The Tragedy And Triumph Of Roy Orbison’s “Oh, Pretty Woman”.

Roy Orbison’s single “Oh, Pretty Woman” was released in August 1964.It spent three weeks at the top of the US’s Billboard Hot 100.It was the second and final number one single by Orbison on the US charts. In the UK, the single was Orbison’s third single to reach number one, and it also held the top spot for three weeks there.

The song title was inspired by an incident involving Orbison’s wife, Claudette. Claudette said that she was going shopping. Orbison asked her if she had enough cash. Bill Dees, Orbison’s song writing partner, quipped: “A pretty woman never needs any money.” Orbison divorced Claudette in November 1964 on account of her having an affair while he was touring the “Oh Pretty Woman” single. They were reconciled 10 months later.

The so-called British Invasion, which started around 1964–65, caused most performers of Orbison’s generation to drop off the charts. The beginning of Orbison’s career decline was also the onset of a series of personal tragedies. Having remarried in December 1966, Orbison and Claudette indulged their shared love of motorbikes. On June 6, 1966, a pickup truck pulled out in front of Claudette’s motorbike. She died instantly. On 14 September 1968, a mere two years later, Orbison’s oldest two sons died when his Nashville home burnt down.

The 1970s were not kind to Roy Orbison’s career. His LPs and singles failed to make inroads on the charts, except for a few singles in Australia. Nonetheless, Orbison’s influence was acknowledged by a new generation of performers. Artists from Gram Parsons to Nazareth to Linda Ronstadt covered his songs. Notably, the first verse of Thunder Road, the opening track of Bruce Springsteen’s breakthrough album, Born to Run, includes the couplet: “Roy Orbison singing for the lonely/ Hey, that’s me, and I want you only”.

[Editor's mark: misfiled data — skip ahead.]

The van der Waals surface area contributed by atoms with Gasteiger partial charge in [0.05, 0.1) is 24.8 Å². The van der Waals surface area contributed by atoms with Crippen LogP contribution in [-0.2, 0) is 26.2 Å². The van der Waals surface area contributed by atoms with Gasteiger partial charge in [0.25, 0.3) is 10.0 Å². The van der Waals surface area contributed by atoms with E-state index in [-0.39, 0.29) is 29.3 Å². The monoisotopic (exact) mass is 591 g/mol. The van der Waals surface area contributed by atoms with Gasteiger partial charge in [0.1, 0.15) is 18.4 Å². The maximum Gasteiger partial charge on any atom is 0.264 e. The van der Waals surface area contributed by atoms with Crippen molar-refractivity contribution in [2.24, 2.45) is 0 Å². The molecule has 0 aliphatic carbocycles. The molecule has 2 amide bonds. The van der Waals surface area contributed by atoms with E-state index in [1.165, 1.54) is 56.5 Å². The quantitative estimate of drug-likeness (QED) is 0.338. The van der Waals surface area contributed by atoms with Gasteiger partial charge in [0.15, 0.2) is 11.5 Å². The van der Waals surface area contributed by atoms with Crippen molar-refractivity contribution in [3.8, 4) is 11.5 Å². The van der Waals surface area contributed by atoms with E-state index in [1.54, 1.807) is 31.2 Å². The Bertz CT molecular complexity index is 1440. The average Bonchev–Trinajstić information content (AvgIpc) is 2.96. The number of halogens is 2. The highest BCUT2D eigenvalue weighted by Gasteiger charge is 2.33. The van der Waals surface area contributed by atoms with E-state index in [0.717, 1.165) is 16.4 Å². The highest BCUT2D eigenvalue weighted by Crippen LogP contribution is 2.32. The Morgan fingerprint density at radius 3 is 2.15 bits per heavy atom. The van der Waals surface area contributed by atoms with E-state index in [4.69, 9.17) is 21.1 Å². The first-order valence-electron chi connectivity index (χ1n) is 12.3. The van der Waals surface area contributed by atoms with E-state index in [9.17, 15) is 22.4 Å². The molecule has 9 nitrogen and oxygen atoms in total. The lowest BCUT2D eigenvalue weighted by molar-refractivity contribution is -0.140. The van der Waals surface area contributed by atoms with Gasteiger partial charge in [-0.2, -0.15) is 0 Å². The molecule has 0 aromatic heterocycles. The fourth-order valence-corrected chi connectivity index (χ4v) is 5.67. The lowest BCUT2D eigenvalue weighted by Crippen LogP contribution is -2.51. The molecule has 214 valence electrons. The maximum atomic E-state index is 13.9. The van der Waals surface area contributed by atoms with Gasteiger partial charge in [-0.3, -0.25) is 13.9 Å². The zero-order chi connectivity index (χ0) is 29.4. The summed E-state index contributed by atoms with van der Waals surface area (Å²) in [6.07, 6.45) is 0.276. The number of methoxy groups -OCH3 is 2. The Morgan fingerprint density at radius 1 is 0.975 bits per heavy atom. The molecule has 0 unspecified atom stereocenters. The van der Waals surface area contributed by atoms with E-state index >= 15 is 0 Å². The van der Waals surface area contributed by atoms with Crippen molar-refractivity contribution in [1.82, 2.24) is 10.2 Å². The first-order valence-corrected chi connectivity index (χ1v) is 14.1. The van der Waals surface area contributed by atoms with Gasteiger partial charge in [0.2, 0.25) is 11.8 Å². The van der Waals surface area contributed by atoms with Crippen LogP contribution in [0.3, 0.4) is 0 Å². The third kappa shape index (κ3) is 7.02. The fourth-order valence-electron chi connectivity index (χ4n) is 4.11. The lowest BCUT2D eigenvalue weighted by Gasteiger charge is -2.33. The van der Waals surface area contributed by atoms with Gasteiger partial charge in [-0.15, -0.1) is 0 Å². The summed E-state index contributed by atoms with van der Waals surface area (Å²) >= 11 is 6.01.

The 1980s saw Orbison reclaiming his popularity, particularly after David Lynch’s used “In Dreams” in the movie Blue Velvet (1986). In 1987, Orbison was inducted into both the Rock and Roll Hall of Fame and the Nashville Songwriters Hall of Fame. In the same year, Bruce Springsteen, who inducted Orbison into the Rock and Roll Hall of Fame, initiated the filming of a Roy Orbison concert at Los Angeles’s Cocoanut Grove nightclub. Here, Orbison was backed by Elvis Presley’s TCB (Taking Care of Business) Band with special guests including Springsteen, Tom Waits, Bonnie Raitt, Elvis Costello, Jackson Browne, and KD Lang.

The morning after the one-off concert, a 5.9 magnitude earthquake struck Los Angeles. Several chandeliers fell from the roof of the venue and landed on the master recordings of the performance. Fortunately, the tapes were unscathed. Filmed entirely in black and white, the concert was broadcast on Cinemax on January 3, 1988. After the broadcast, the concert was released on video and on the new Laserdisc format. A live album was released in 1989.

A few months after inducting Orbison into the Rock and Roll Hall of Fame, Bruce Springsteen initiated the filming of a Roy Orbison concert at the Cocoanut Grove nightclub in Los Angeles. Here, Orbison was backed by Elvis Presley's TCB (Taking Care of Business) Band with special guests including Springsteen, Tom Waits, Bonnie Raitt, Elvis Costello, Jackson Browne, and KD Lang. The morning after the concert, a 5.9 magnitude earthquake struck Los Angeles. Several chandeliers in the ballroom fell on the master film and videotapes. After the wreckage was cleared it was determined that no damage was done.

Filmed entirely in black and white, the concert was broadcast on Cinemax on January 3, 1988 . The concert was later released on VHS and Laserdisc and a live album was released in 1989.

Thanks to stellar performances from all involved, the album is a highpoint of Roy Orbison's illustrious career. Another late-career highlight was performing and recording as The Travelling Wilburys with Jeff Lynne, Tom Petty, and Bob Dylan in 1988.

Roy Orbison died of a heart attack at the age of 52, at his mother's house, on December 4, 1988. He posthumously won the 1991 Grammy Award for Best Male Pop Vocal Performance for his live recording of "Oh Pretty Woman" on the television special Roy Orbison and Friends, A Black and White Night.

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